thereafter on May 16, 1950, the Ruler himself died. On February 12, 1951, the
President of India issued a notification recognising the petitioner as the
Ruler of Vadia with effect from May 16,1950, and he became entitled to the
rights of the Ruler which the Government of India had agreed to recognise.
These were the rights reserved to the Ruler under the covenant constituting the
United State of kathiawad, namely, the right to a privy purse, to the private
properties and to the personal privileges, dignities and titles.
524 On July 2, 1951, the Government of the
State of Saurashtra issued a notification declaring that as the petitioner had
succeeded his father as Ruler, the village Pithadia should, pending final
orders be treated as Khalsa or Khas village of the State of Saurashtra. The
petitioner was then a minor and his mother submitted a representation to the
Government protesting against the notification. No reply was received to this
protest. On May 23, 1952, the Government of Saurashtra issued a further
notification which stated:
" Whereas the village Pithadia in Vadia
Taluka of the Madhya Saurashtra District was granted, by Lekh No. 194 dated 5th
July, 1943, as Kapal Giras by the late Ruler Darbar Saheb Suragwala of the
former Vadia State to his second son Shri K. S. Viravala in the latter's
capacity as a cadet, in appanage grant; and Whereas, the late Ruler and his
eldest son Shri K. S. Krishna Kumarsinghji predeceased this second son Shri K.
S.Viravala, the latter has been recognised as the Ruler of the former State of
Vadia with effect from 16th May, 1950, by the Government of Saurashtra and the
President of India as per Notification No. PD/MS/20 dated 12th February, 1951,
of the Government of Saurashtra Revenue Department (Political) published in the
Gazette of Saurashtra and Whereas, pending the recognition the Government of
Saurashtra had ordered, by Notification No. PD/148/20, dated 2nd July, 1951, of
the Revenue Department (Political) that village should be treated as Khalsa
village of the State of Saurashtra and whereas Shri K. S. Viravala's status as
a Cadet has ceased and the object of the grant in appanage has terminated in
consequence of his being recognised as the Ruler.
Now, therefore, the grant is deemed to have
lapsed and reverted to the former Vadia State now integrated with the State of
Saurashtra at present known as the State of Saurashtra with effect from the
date of Shri K. S. Viravala having been recognised as the Ruler of the former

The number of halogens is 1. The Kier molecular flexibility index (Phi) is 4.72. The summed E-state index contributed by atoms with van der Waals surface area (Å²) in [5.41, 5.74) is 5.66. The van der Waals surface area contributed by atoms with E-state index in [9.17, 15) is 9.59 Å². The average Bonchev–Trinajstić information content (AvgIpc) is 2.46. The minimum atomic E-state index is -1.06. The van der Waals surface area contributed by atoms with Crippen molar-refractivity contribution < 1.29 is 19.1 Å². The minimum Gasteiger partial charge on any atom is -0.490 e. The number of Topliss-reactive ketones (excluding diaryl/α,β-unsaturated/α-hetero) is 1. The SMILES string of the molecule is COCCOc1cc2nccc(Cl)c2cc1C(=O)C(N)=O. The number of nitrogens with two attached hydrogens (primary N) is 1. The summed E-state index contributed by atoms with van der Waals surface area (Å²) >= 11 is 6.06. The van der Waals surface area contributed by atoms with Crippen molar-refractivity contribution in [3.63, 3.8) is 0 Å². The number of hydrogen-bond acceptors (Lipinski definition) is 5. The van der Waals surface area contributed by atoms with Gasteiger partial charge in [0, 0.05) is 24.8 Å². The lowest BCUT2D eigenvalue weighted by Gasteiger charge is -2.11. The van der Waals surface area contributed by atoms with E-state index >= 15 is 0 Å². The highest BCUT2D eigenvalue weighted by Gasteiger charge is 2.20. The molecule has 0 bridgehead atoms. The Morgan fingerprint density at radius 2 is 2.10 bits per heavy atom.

Vadia State in succession to the late Ruler Darbar Shri Suragwala of Vadia
State, viz., 16th of May, 1950 ".
525 The petitioner again lodged a protest
against this latter notification but this time also received no reply. On March
9, 1956, he filed the present petition under Art. 32 of the Constitution asking
for the issue of a writ directing the respondent, the State of Bombay, in which
State State of Saurashtra had earlier merged, to withdraw or cancel the notification
and to restore the village Pithadia with all collections and realisations made
by it to the petitioner and restraining the respondent from giving effect to
The petitioner's contention is that the
village had been granted to him absolutely and unconditionally for permanent
enjoyment from generation to generation and the State could not resume it so
long as any of the descendants of the petitioner was alive. He contends that
President's recognition of him as Ruler of Vadia did not affect his rights to
the village. The respondent's contention is that the grant was not absolute or
unconditional but it was to remain in force so long as the petitioner continued
to be a cadet of the family and that as on his being recognised as the Ruler he
ceased to be a cadet, the grant lapsed and the village reverted to the State.
It is said that the Union of India being entitled to all the assets of the
State of Vadia, the village has become its property since the date of the
petitioner's recognition as the Ruler.
The question therefore is whether the grant
lapsed on the grantee becoming the Ruler. That is a question depending on the
terms of the grant. Capt. Webb in his compilation called " Political
Practice in Kathiawad " has defined a ' Bhayat' as a cadet or the
descendant of a younger branch of a Talukdar's family where the estate follows
the rule of primogeniture. The grant was made by a document called a Lekh or a
writing to which was attached a Hakpatrak which is a Statement of rights created
by the Darbar to a Bhayat.
Both these documents were registered before
the Agency. The main portions of the. Lekh were in these terms:
" Passed by Shree Vadia Darbar Shree
Suragvala Bavavala, to long-lived Kumar Shree Viravala. To wit:-the Rule of
primogeniture (i.e., the system 69 526 of Heir-apparent and cadets) having been